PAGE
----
Embargo Period


Degree Name

MA in Climate Change and Global Sustainability

First Advisor

Dr. Alex Alvarez


In the current era of anthropogenic climate change, Quechua farmers in the Peruvian Andes are some of the most impacted by, yet some of the lowest contributors to global warming. Dominant Western systems alone have proven insufficient in tackling the climate crisis, and there have been increasing efforts to elevate and center Indigenous voices and epistemologies when addressing climate change. Researchers and communities are calling for a bridging of knowledge systems, in which Indigenous and Western methods collaborate to co-create innovative solutions to climate challenges. This research sought to explore methods and successes in bridging Indigenous and Western knowledge systems in Parque de la Papa (Parque) in the Peruvian Andes through five main inquiries: (1) What are ideal, strong methods for knowledge co-creation? (2) What are the current methods being employed in the Parque and what are their benefits and challenges? (3) Who are the bridge actors in this process, and what actions do they take to effectuate change via knowledge co-production? (4) What does it mean to truly co-produce knowledge? (5) Is knowledge co-creation actually possible and effective in the face of climate change? To answer these questions, I utilized a mixed-method approach, employing both Western and decolonial tactics, including: wit(h)nessing; semi-structured, open ended interviews; auto-ethnography; and co-created reflection sessions. The findings indicate that best methods for knowledge co-creation engage respect, vulnerability and trust, emphasize embodied knowledge exchange, pay attention to logistics, navigate complexities that arise from language differences, utilize tools and visuals, and validate multiple literacies/engage various ways of learning. Many of these methods are already being impactfully employed in the Parque. Findings also suggest that bridge actors are key in facilitating knowledge exchange, and they effectuate change through engaging and then teaching/sharing what they have learned with others. Successful knowledge co-creation holds different meaning for different actors, but ultimately centers non-dominant systems and complements them with Western knowledges, creates concrete, tangible outcomes and innovations, produces personal changes for individuals involved, and ripples out beyond co-creative processes. This paper concludes that knowledge bridging is indeed effective and important when addressing and finding solutions to issues related to climate change in the Peruvian Andes and globally.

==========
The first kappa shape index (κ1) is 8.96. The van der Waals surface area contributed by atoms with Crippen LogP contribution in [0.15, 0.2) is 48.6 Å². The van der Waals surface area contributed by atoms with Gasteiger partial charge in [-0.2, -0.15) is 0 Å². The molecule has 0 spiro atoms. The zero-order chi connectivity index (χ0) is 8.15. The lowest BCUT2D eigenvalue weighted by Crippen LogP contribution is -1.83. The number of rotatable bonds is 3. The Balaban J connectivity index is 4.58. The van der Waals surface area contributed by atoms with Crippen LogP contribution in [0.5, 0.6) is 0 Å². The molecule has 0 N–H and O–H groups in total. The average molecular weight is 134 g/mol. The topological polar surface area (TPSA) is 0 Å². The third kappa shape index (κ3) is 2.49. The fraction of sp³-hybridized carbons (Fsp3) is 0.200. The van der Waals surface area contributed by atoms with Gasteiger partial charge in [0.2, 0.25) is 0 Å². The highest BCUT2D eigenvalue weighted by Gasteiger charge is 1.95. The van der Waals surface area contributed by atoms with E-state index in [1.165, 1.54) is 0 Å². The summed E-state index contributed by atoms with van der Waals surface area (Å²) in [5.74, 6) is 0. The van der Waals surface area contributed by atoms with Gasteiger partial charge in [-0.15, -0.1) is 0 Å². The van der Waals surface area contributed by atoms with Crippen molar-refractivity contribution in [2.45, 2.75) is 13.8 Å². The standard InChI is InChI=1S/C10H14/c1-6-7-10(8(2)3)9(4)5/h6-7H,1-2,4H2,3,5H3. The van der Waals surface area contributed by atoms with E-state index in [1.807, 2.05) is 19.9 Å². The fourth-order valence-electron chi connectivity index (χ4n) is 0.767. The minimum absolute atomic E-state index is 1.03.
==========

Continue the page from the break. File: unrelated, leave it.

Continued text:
Bilingual, Multilingual, and Multicultural Education | Community-Based Research | Educational Sociology | Human Ecology | Indigenous Studies | Latin American Languages and Societies | Latin American Studies | Nature and Society Relations | Place and Environment | Social Justice